HP's main focus as the company heads into 2006 will be on growing its operations and making all segments of its hardware, software and services business more efficient. HP is strong in developing innovative technology, but has tripped up in its sales efforts due to overly complicated internal reporting structures, according to the head of the company.
HP customers have found the company "really tough to do business with," HP president and chief executive officer, Mark Hurd, told attendees at the vendor's securities analyst meeting last week.
HP sales people were often slow to get back to customers because the company's reporting structure was complex meaning decision making took time, according to Hurd. "We're going to push more accountability and responsibility down deeper into the sales force," he said on the webcast. "We'll take every piece of complexity off [sales] people's backs so they can increase their selling time."
When he came on board HP in March, Hurd saw a company with "a mixed report card," he said. "Not everything was good, nor was everything bad."
On the plus side were HP's technology expertise, a strong balance sheet and a mostly motivated staff, he said. Contrary to popular belief, HP was awash in information about its operations and its customers, but that data wasn't well consolidated, according to Hurd.
The aim for HP as the company restructures is to lower its costs by several major consolidation efforts around its IT infrastructure. The company will work to cut the number of its data centres as well as merge its data marts into a single enterprise-wide data warehouse, Hurd said. HP also currently has more than 100 IT sites spread across 53 countries. Hurd's aim is to reduce that number to around 25 core IT sites. He also hopes to more than halve the number of active IT projects HP is working on from 1240 to about 500 projects, Hurd added.
In July, Hurd embarked on a major restructuring effort at HP involving laying off 15,300 staff with resulting annual savings estimated at $US1.9 billion. The best way to look at that effort is as the start of an ongoing process to decrease costs at HP, not as a one-time action, he said.
Hurd intends to grow HP's business by leveraging the company's existing product portfolio and entering into new and adjacent markets through the internal technology development or in partnership with a third party or via acquisition. In terms of acquisitions, the company will stick to the same kind of smaller, more focused purchases it has made this year, he said.
The aim behind everything the company does going forward is "to establish HP as the world's leading IT company," Hurd said. "We've got a lot to do to get the company where we want it to be," he said. Hurd estimated that HP sold more than 50 million printers, 30 million PCs and more than 2 million industry-standard servers in 2005.
Hurd stressed the importance of HP's PC business. "I believe the PC business brings leverage to HP," he said. He defined that leverage in terms of customers who want to buy all their IT hardware from the company including desktops, the ability for HP to partner with more third parties and to provide flexibility in HP's supply chain.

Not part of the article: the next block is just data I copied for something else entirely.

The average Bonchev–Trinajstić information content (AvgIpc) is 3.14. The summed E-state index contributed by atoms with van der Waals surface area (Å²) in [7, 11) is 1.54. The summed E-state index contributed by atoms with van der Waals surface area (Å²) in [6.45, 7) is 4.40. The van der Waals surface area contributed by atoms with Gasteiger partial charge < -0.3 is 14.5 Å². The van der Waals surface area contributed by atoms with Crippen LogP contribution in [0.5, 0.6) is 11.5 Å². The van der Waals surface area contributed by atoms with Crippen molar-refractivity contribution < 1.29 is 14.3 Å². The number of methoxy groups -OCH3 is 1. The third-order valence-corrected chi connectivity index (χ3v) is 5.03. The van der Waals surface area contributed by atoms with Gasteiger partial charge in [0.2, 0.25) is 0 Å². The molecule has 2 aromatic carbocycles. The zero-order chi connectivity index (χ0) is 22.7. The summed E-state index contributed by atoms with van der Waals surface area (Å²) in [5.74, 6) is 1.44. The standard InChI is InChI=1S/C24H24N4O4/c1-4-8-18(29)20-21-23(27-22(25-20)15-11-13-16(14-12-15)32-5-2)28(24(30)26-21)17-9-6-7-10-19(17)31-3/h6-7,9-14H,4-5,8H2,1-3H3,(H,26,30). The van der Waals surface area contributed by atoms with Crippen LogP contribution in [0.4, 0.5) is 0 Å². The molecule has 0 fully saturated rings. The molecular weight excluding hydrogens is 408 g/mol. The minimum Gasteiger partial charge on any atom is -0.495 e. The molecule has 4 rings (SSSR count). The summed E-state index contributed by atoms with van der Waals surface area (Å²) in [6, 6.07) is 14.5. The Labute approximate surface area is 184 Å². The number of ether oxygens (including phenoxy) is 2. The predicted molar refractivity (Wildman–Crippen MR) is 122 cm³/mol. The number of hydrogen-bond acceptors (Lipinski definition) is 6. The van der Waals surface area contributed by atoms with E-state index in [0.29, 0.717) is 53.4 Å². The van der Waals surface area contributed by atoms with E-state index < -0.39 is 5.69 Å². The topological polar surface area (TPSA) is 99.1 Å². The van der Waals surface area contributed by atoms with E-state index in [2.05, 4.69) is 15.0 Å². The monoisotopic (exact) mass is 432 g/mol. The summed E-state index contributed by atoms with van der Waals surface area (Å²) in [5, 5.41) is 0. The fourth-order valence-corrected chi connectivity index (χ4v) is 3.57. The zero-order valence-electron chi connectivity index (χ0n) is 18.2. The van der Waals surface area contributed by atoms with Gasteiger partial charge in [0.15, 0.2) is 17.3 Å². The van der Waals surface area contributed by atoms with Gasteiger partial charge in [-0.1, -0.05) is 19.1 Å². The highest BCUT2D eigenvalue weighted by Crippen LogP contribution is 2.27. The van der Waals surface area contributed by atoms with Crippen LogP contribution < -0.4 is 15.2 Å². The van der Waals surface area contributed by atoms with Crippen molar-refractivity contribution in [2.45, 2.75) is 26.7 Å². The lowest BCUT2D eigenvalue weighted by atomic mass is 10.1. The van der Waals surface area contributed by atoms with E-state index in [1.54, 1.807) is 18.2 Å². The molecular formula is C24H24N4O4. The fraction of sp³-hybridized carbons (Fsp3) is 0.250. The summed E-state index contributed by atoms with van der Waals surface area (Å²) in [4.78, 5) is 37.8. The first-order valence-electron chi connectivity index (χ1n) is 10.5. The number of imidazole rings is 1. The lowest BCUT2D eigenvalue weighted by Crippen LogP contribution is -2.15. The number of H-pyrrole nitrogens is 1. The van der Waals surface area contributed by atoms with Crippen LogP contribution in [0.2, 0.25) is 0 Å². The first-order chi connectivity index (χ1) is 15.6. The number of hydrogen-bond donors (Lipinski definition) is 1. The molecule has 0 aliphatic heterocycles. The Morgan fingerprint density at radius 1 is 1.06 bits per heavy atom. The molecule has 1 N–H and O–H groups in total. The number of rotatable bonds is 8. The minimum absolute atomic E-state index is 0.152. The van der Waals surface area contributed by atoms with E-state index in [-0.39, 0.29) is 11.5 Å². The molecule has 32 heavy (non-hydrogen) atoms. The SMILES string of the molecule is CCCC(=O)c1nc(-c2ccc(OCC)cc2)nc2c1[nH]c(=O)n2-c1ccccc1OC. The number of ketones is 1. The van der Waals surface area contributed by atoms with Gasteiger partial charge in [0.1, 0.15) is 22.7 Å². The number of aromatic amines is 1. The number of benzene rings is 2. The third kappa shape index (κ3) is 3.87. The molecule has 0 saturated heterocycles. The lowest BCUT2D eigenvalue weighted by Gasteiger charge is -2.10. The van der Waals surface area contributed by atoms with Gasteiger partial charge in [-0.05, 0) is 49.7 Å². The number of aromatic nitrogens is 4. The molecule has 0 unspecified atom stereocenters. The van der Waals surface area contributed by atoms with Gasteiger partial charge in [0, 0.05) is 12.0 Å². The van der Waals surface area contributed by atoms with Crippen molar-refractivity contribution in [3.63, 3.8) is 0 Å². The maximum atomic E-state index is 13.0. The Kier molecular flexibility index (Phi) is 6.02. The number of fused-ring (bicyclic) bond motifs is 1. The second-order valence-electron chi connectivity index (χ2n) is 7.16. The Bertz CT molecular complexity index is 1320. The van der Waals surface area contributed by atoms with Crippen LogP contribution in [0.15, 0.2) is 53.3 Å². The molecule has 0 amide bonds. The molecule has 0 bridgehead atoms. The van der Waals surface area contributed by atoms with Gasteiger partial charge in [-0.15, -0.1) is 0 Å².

He also talked up two other areas of the company's business. "Software and storage are both integral parts of what we want to do going forward," Hurd said.
Executive vice-president of HP's personal systems group, which includes the company's PC business, Todd Bradley, said HP was hard at work determining what its HP and Compaq brands stand for. HP acquired Compaq in 2002 and still uses the Compaq brand for some of its products. "In our fall cycle [of products in 2006], you'll see more delineation of the brands," he said.
Bradley also hinted that HP is looking again at the digital music arena. In July, HP announced it would stop selling Apple Computer's iPod music player. HP is still dealing with the remnants of the relationship with Apple and is under obligation to install Apple's iTunes software on its PCs until January, he said. "We will talk more about our music strategy later in 2006," Bradley added.
HP was fairly pleased with its fourth-quarter and fiscal 2005 financial results released last month, according to CEO, Bob Wayman. "We had a much better balance in profitability," he said on the webcast. "We exited 2005 in good shape with a strong cash balance." HP generated $US8 billion in cash flow across its operations during fiscal 2005. However, Hurd was quick to point out that HP won't be resting on any laurels. "We've got a lot of stuff to go work on," he said. "Q4 was not an ultimate victory for the company in any shape or form."
Looking ahead to fiscal 2006, for the full year, Wayman predicted revenue in the range of $89.5 billion to $91.0 billion. On a non-GAAP (generally accepted accounting principles) basis, he's forecasting earnings per share (EPS) for fiscal 2006 of $1.88 to $1.95 pre stock-based compensation and an EPS of $1.75 to $1.82 post stock-based compensation. Both EPS estimates exclude after-tax costs of around $0.14 per share related to the amortization of purchased intangible assets, Wayman noted.
Hurd concluded the analyst event on a bullish note. "You may not always like what we say, but we'll do what we say," he said. "We'll work extremely hard to deliver on commitments we make [both within the company and outside of it."